Good research provides pointers of where to experiment (without being arrogant enough to assume the experiment is unnecessary), good research ensures the cost of experimentation is kept low whilst providing the best possible “information for the buck”, good research provides the speed of response required to keep ahead of competitors. Continued.
How research can contribute to innovation - Page 3
Marketing is concerned primarily with making improvements on the customer dimension of Figure 1. I believe that marketers and researchers alike are kidding themselves if they believe they can reliably predict major changes in consumer behaviour. There are too many uncertainties in how consumers may react and too much unpredictability in competitive response for single-shot leaps into the unknown to be relied upon. This explains why Markides and Geroski emphasise the importance of supply–push rather than demand–pull. Neither radical nor major innovation can reliably be produced through market research, no matter how imaginatively the research is designed. These large leaps are best made by R&D labs or smaller companies simply trying out new value propositions. In other words, marketing can lead evolution in value propositions, not revolution. Steady improvements in performance are marketing’s natural domain; huge leaps are not. Research can support this by improving the understanding of customers in the region of existing offers and by ensuring rigorous measurement of results.
every liTTle HelPs
Tesco and its use of Clubcard provide an excellent example of this approach to innovation. This was clear from the very early days of Clubcard. When Tesco and Safeway each launched similar loyalty schemes, they both recognised that the greatest long term value should lie not in increased sales due to the 1% discount it provided, but rather in using the data that the cards provided them, for the first time allowing them to link sales to individual customers. Loyalty card members would opt in to a relationship in which they permitted the grocer to learn more about their behaviour, and in return the grocer would tailor its offer to the individual, in particular through targeted promotional offers.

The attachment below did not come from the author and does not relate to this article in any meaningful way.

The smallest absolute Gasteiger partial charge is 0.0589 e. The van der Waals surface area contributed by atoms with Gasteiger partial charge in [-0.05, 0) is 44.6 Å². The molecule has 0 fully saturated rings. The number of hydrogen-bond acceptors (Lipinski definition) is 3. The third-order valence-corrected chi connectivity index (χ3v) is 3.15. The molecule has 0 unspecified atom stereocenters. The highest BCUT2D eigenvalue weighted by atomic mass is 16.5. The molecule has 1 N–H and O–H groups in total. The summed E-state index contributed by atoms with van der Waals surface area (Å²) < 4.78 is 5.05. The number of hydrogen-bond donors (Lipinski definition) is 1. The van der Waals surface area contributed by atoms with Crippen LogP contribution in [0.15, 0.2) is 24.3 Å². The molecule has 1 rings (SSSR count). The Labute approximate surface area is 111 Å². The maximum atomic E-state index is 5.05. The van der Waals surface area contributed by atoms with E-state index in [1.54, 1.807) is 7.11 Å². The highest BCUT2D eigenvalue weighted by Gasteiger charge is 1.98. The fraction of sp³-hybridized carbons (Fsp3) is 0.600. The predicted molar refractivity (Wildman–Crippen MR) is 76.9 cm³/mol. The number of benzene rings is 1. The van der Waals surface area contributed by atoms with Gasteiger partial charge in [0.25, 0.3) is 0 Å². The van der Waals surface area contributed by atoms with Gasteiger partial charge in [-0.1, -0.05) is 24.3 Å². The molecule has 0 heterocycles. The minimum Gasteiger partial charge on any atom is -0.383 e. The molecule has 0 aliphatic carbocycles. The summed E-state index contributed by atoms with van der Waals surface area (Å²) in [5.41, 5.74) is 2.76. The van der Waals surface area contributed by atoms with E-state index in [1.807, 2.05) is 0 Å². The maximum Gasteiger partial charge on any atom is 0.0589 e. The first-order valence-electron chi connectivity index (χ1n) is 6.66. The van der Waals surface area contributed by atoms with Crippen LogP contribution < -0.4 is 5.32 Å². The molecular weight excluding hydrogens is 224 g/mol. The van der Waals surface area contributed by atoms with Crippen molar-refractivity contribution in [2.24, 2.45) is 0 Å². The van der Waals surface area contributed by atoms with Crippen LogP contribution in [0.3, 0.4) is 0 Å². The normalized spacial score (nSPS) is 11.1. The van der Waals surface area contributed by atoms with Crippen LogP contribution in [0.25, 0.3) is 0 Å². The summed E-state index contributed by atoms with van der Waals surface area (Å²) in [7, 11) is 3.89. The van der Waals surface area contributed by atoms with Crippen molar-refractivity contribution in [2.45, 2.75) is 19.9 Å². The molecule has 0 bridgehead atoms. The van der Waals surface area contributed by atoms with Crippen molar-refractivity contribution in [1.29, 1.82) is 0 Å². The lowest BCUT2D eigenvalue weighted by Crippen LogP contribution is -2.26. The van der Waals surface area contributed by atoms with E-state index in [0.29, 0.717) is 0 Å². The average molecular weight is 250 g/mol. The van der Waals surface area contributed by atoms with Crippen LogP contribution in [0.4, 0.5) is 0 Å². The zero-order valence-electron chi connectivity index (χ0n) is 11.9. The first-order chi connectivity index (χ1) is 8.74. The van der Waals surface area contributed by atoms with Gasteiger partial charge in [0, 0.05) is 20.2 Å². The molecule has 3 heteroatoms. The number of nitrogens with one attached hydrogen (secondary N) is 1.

However, the two companies approached this opportunity in quite different ways. Safeway sought to analyse every element of every transaction. They attempted to understand their customers much better through this enormous analytical undertaking, developing a segmentation approach capturing all the intricacies of shopper behaviour. Then a “big leap” new strategy could be put in place. This enormous effort failed as it resulted in an analytical load beyond their capability. Tesco, on the other hand, consciously threw away most of the data in an attempt to develop a few useful insights initial y. When these insights were proven to be of value, they slowly added complexity to their analysis and to the activities they prompted, with the complexity increasing every year. Today Tesco delivers many different promotions to its customers, each driven by an understanding of their own specific purchase patterns. Investment analysts have credited Club- card with being the most significant driver of Tesco’s success - so important that it has become By making many small adjustments to its strategy, over time evolving to a very complex set of tactics, Tesco got greater value from its loyalty card than Safeway in its attempt to leap straight to a fantastic solution. Today Clubcard is instrumental in allowing Tesco to continue piloting new ideas at low cost with very fast research information, so it can adapt or kill the loser ideas Continued.
How research can contribute to innovation - Page 4
ConClusions for researCH
Some authors and practitioners argue that through better consumer insights, successful big leap innovation can be practically guaranteed. I am a huge supporter of market research, but I believe that view to be misguided at best, arrogant and self destructive at worst. The evidence is clear: we simply cannot predict the success of these large leaps. This is not due to poor research, but because the number of variables to be considered and the things that can change in consumers’ minds, the competitive environment or field execution make it essentially unknowable. On the other hand, better research experimentation and tracking can support the evolutionary approach that underpins more agile marketing - and can contribute directly to competitive success.
Markides, C.,C. & Geroski, P. A. (2004) Fast Second: How Smart Companies Bypass Radical Innovation to Enter and Dominate New Markets, Jossey-Bass.
Freeling, A. Autumn 2007 Beware the siren voices of innovation, Market Leader issue 38 Incite, 28 Shelton Street, Covent Garden, London, WC2H 9JE, UK T: +44 (0) 20 7438 4950 F: +44 (0) 20 7240 9616 Copyright 2008 Incite Marketing Planning Ltd. All rights reserved.